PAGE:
Simply keep pushing stuff between the repositories. Git pushes are designed for exactly that.
So, if origin is the old repository, and newis the new one, and you want to move new stuff in the master branch from origin to new, then, locally:
git checkout master && git reset --hard # to clean up any local changes, optional
git pull origin
Infrastructure as code means that the infrastructure configuration is stored in a version control system (VCS). If changes will be applied, it is traceable who changed the code and when.
Although it is unclear to me what the aim is of your question, it is possible to use a continuous integration (CI) tool like, Jenkins, gitlab, circleci that pulls the code ...
This question runs two risks:
of being marked as "primarily opinion-based", and
its answers might age poorly.
However, I think it's useful to express an opinion, if only for posterity; if and when things change, there may be better answers -- but there will always be blank slates.
I would split the problem up into four sections:
If you use python and GitLab like I do, you can include a test coverage report in your CI/CD pipeline. You pip install coverage and then just run coverage in your pipeline. The following is an excerpt from an AWS lambda pipeline, but you should be able to find something similar for your environment:
- pip install -r ./awslambda/requirements.txt
Monorepos have been getting a lot of attention in recent years since google popularized them. If you aren't on a similar scale as google it might not work out as well for you. I've been in a startup that moved to monorepos and we quickly found that:
most tools are built with one repo leading to one artifact that gets deployed. You will have to rework all ...
Apologies for not directly answering your question, but by the sounds of your question, you are trying to build an update management system to mitigate the threats of vulnerable operating system components and tools having unpatched vulnerabilities which expose you to risk.
This functionality is actually already available for both Windows and Linux via ...
I'm looking this fact:
I have an ASP.NET Core 3.0 application for which I have a full CI/CD setup in Azure DevOps. The Application is hosted on a Ubuntu 18.04 server machine.
Therefore I can safely assume that you are developing ASP.NET Core 3.0 app to be hosted in Ubuntu. Any .NET Core 3.0 (or later) application means that you should rely on the dotnet ...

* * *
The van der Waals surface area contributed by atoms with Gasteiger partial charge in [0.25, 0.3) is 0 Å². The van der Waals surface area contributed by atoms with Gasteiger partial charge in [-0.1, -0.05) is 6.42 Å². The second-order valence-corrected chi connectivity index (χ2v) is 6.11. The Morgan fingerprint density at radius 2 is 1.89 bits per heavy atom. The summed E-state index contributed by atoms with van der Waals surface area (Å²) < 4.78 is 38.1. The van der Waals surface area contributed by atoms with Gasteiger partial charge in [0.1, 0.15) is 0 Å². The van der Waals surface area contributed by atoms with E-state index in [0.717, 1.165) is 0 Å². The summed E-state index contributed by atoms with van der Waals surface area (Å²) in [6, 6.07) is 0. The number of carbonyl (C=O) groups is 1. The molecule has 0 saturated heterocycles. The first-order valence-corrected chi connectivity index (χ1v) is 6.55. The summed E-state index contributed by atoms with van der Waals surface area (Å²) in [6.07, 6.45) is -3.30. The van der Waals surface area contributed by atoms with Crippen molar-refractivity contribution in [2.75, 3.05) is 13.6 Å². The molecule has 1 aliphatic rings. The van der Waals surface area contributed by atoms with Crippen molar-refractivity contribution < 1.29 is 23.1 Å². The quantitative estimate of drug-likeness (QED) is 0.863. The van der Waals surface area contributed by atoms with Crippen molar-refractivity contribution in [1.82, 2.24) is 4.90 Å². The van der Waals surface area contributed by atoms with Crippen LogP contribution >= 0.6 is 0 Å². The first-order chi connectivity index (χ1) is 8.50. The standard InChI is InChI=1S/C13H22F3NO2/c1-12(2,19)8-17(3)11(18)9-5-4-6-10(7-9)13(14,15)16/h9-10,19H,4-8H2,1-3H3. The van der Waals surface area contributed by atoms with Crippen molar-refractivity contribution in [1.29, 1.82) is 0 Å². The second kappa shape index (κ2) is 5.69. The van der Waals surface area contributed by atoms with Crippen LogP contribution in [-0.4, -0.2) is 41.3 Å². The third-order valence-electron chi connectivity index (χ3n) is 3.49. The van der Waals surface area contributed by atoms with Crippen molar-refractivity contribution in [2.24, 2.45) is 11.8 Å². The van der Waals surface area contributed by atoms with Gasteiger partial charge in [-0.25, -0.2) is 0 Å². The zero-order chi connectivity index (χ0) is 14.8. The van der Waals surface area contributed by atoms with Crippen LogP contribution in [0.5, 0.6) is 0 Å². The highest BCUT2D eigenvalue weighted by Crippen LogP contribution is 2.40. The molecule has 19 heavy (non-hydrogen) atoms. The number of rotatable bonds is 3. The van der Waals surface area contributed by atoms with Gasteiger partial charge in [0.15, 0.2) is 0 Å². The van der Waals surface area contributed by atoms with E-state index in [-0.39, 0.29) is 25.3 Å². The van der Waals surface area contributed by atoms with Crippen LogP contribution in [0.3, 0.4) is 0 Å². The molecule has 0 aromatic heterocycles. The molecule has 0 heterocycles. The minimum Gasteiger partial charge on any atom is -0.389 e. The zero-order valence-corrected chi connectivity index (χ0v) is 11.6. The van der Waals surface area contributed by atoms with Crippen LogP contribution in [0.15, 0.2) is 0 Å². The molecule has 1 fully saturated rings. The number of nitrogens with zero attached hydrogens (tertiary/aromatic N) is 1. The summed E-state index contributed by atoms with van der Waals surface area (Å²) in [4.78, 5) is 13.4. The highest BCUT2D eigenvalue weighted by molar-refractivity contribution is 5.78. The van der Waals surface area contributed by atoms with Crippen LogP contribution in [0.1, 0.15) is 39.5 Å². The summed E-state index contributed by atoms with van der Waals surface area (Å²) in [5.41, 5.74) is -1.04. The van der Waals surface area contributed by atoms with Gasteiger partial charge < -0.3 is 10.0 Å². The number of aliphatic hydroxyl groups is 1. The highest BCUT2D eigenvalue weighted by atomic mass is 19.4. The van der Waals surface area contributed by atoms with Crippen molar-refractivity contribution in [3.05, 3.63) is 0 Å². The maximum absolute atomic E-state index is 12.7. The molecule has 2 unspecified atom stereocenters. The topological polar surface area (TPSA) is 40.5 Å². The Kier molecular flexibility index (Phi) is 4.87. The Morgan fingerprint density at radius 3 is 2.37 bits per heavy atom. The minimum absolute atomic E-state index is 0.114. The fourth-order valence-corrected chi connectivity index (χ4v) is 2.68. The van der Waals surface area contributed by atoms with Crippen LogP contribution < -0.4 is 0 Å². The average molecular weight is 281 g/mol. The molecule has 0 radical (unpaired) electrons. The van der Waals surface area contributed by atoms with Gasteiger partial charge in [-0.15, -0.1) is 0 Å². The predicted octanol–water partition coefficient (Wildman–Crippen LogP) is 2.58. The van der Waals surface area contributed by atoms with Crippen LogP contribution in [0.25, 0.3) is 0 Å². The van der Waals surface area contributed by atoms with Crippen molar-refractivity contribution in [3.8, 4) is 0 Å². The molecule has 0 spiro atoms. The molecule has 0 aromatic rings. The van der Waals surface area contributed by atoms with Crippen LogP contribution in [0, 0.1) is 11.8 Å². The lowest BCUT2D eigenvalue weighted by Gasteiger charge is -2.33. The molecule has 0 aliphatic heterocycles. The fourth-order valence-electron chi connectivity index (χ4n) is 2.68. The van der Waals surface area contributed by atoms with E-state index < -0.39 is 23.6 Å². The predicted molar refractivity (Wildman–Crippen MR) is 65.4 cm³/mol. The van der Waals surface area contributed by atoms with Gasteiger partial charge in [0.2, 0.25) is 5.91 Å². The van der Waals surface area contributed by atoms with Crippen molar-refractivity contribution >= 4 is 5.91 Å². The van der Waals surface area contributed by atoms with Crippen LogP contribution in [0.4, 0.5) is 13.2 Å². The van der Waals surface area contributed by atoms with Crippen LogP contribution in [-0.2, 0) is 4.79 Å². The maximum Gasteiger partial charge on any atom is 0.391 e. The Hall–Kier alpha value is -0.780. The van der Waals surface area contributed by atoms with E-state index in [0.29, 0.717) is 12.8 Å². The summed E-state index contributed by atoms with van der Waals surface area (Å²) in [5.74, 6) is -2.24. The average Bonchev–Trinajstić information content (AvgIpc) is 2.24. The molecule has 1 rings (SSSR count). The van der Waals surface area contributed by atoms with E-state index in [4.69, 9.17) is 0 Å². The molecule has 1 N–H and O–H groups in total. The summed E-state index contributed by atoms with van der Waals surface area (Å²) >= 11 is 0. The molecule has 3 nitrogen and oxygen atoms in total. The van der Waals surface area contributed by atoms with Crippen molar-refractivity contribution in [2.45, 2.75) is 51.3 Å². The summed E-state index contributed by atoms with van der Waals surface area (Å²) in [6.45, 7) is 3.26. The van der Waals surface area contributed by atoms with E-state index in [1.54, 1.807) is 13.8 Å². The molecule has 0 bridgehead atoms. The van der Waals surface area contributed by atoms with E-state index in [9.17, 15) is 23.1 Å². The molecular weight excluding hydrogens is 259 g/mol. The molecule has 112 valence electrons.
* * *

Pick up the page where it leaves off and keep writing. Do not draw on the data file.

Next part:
There are different strategies and, depending on your specific problem domain, you need to decide what makes sense for you.
For server side applications, especially micro services, you typically don't need release branches. You can work with pull requests, but once they hit master, it is common to deploy (from master) and never look back. Managing release ...
I'm using https://docs.gitlab.com/ee/workflow/repository_mirroring.html#pushing-to-a-remote-repository to push everything into a repository in VSTS, easily done via access token with the right permissions.
I use separate pipeline for each app
you could use powershell task to restart IIS, but I dont think there is a way to do this without shutting down the website. You can also reconfigure website, so copy new code to location X, repoint website to location X, restart website. Then you can easily point it back if something fails and switch is almost ...
I noticed that the description for the filepath properties of the pack command is different than the descriptions in the test and publish commands:
Pattern to search for csproj or nuspec files to pack.
You can separate multiple patterns with a semicolon, and you can
make a pattern negative by prefixing it with '-:'. Example:
You have multiple storage solutions in Azure (i.e. blob, file system). All of these integrate with Pipelines and are good target locations for your build artifacts. Now that you have the build you just need to figure out how people are going to use/install what was built.
There are several possible answers depending on what you are trying to accomplish:
From what I can see you have done everything correctly, you have stored both the certificate material (i.e. the PFX) and the password for the PFX in a secure location that presumably no one else can access. Assuming you don't give anyone else permissions on your Azure tenant and you don't blindly accept pull requests that change azure-pipelines.yml then you ...